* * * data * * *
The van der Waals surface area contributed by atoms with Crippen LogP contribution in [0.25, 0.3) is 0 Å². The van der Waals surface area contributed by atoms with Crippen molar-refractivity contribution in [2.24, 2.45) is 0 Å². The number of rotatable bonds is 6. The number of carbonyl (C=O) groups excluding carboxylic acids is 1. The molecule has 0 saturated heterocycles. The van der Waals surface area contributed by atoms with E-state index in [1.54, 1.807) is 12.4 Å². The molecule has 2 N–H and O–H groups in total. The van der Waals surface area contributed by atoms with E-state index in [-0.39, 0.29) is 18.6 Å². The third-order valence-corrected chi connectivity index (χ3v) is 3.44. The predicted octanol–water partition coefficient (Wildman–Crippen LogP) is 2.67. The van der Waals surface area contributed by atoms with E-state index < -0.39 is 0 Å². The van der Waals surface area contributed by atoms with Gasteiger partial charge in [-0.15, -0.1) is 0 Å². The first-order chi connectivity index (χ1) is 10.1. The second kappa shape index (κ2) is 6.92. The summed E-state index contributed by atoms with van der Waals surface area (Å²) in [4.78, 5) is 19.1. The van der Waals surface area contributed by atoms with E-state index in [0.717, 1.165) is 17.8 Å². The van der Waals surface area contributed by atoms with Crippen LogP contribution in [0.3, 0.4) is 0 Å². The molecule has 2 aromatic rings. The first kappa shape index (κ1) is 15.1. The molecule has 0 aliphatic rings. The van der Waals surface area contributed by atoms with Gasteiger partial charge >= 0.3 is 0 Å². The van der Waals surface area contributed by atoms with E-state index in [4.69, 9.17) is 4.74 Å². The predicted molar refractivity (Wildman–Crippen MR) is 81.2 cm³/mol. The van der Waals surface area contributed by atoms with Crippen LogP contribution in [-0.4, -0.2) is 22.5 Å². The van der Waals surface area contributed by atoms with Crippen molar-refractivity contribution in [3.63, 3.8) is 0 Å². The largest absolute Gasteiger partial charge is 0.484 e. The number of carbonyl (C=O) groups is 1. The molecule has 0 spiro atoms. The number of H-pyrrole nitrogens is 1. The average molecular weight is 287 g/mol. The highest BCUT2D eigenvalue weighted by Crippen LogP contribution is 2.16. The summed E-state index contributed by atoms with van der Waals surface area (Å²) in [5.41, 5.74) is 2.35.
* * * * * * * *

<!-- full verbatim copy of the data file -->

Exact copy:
The van der Waals surface area contributed by atoms with Crippen LogP contribution in [0.25, 0.3) is 0 Å². The van der Waals surface area contributed by atoms with Crippen molar-refractivity contribution in [2.24, 2.45) is 0 Å². The number of rotatable bonds is 6. The number of carbonyl (C=O) groups excluding carboxylic acids is 1. The molecule has 0 saturated heterocycles. The van der Waals surface area contributed by atoms with E-state index in [1.54, 1.807) is 12.4 Å². The molecule has 2 N–H and O–H groups in total. The van der Waals surface area contributed by atoms with E-state index in [-0.39, 0.29) is 18.6 Å². The third-order valence-corrected chi connectivity index (χ3v) is 3.44. The predicted octanol–water partition coefficient (Wildman–Crippen LogP) is 2.67. The van der Waals surface area contributed by atoms with E-state index < -0.39 is 0 Å². The van der Waals surface area contributed by atoms with Gasteiger partial charge in [-0.15, -0.1) is 0 Å². The first-order chi connectivity index (χ1) is 10.1. The second kappa shape index (κ2) is 6.92. The summed E-state index contributed by atoms with van der Waals surface area (Å²) in [4.78, 5) is 19.1. The van der Waals surface area contributed by atoms with E-state index in [0.717, 1.165) is 17.8 Å². The van der Waals surface area contributed by atoms with Crippen LogP contribution in [0.3, 0.4) is 0 Å². The molecule has 2 aromatic rings. The first kappa shape index (κ1) is 15.1. The molecule has 0 aliphatic rings. The van der Waals surface area contributed by atoms with Gasteiger partial charge >= 0.3 is 0 Å². The van der Waals surface area contributed by atoms with E-state index in [4.69, 9.17) is 4.74 Å². The predicted molar refractivity (Wildman–Crippen MR) is 81.2 cm³/mol. The van der Waals surface area contributed by atoms with Crippen LogP contribution in [-0.4, -0.2) is 22.5 Å². The van der Waals surface area contributed by atoms with Crippen molar-refractivity contribution in [3.63, 3.8) is 0 Å². The largest absolute Gasteiger partial charge is 0.484 e. The number of carbonyl (C=O) groups is 1. The molecule has 0 spiro atoms. The number of H-pyrrole nitrogens is 1. The average molecular weight is 287 g/mol. The highest BCUT2D eigenvalue weighted by Crippen LogP contribution is 2.16. The summed E-state index contributed by atoms with van der Waals surface area (Å²) in [5.41, 5.74) is 2.35.